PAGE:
# Understanding Drift in Simultaneous Localization and Mapping (SLAM)

I am trying to understand the effect of drift in Simultaneous Localization and Mapping (SLAM). My understanding is that drift occurs because the robot tracks its position relative to a set of landmarks it is storing, but each landmark has a small error in its location. Therefore, an accumulation of these small errors over a long trajectory causes a large error by the end of the trajectory.

However, what I am confused about is what would happen when the robot tracks its way back to its starting positions. Suppose the robot starts in position A, and then starts to move along a path, mapping the environment as it does so, until it reaches position B. Now, the robot will have some error in its stored position of B, due to the drift during tracking. But then suppose the robot makes its way back to A, by tracking relative to all the landmarks it created during the first path. When it reaches A, will it be back at the true position of A, i.e. where it started the first path? Or will it have drifted away from A?

My intuition is that it will end up at the true position of A, because even though the landmarks have errors in them, as long as the error is not too large then the robot will eventually get back to the position where it stored the landmarks for A. And once it is there, those landmarks are definitely correct, without error, because they were initialized before any drift errors had started to accumulate.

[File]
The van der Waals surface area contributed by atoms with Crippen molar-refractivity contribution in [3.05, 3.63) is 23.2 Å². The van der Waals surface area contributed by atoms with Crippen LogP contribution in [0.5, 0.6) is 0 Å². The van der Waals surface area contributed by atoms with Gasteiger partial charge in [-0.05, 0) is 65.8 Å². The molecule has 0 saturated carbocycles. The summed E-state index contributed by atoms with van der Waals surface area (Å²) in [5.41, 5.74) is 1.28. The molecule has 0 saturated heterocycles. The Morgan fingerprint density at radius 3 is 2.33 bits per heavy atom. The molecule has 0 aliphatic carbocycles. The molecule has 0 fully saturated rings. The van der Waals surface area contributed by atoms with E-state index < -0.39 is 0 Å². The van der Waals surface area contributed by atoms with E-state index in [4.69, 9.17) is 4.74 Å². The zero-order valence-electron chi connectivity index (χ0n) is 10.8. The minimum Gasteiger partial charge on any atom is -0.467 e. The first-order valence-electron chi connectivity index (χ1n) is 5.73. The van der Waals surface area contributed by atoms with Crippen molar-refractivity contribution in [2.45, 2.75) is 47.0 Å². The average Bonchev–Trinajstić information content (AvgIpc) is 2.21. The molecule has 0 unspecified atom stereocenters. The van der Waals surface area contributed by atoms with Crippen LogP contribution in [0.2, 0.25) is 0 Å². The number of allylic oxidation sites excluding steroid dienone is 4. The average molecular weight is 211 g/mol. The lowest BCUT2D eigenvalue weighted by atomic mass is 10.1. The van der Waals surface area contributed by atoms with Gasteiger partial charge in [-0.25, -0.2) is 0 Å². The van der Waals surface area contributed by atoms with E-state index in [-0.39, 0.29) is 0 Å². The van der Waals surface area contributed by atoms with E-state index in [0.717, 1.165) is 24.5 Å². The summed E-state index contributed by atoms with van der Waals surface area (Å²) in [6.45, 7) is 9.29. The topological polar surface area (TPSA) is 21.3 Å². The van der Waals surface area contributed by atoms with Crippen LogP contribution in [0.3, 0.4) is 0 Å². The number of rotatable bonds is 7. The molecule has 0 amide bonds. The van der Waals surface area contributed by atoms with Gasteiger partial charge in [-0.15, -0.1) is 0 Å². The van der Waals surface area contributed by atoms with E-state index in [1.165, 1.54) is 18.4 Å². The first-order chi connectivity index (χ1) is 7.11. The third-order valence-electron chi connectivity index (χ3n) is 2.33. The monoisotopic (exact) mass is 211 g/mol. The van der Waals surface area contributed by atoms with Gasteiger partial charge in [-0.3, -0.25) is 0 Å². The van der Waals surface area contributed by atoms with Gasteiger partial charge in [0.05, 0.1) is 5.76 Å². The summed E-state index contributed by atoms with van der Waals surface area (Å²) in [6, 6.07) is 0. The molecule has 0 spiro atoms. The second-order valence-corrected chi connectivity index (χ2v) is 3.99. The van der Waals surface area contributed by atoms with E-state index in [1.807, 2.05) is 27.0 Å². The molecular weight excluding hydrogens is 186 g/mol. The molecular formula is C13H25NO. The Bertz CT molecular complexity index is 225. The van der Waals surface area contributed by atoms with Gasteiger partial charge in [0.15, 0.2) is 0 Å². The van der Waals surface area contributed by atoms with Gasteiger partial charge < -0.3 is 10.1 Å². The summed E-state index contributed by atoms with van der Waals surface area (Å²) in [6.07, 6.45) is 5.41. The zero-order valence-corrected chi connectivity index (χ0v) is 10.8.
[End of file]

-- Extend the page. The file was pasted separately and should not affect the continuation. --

Any help? Thanks!

Once you've successfully closed the loop, depending on your SLAM algorithm, the uncertainty in your pose and the landmarks in your map becomes greatly reduced. This intuitively makes sense when you think about it. Let's say right before you close the loop, the uncertainty in your position was $\pm 3$ metres. Then your laser scanner (which has noise of $\pm 0.02$ metres) measures a landmark that you saw earlier, whose position you know pretty well (e.g., $\pm 0.05$ metres). It then makes sense that you know your position way better now! But wait, what about the other landmarks in your map? Their uncertainties are correlated with the uncertainty of your position because they were measured from the robot (these correlations manifest themselves in the off-diagonal terms of your covariance matrix). Then it only makes sense that drastically improving knowledge of your pose also improves your map!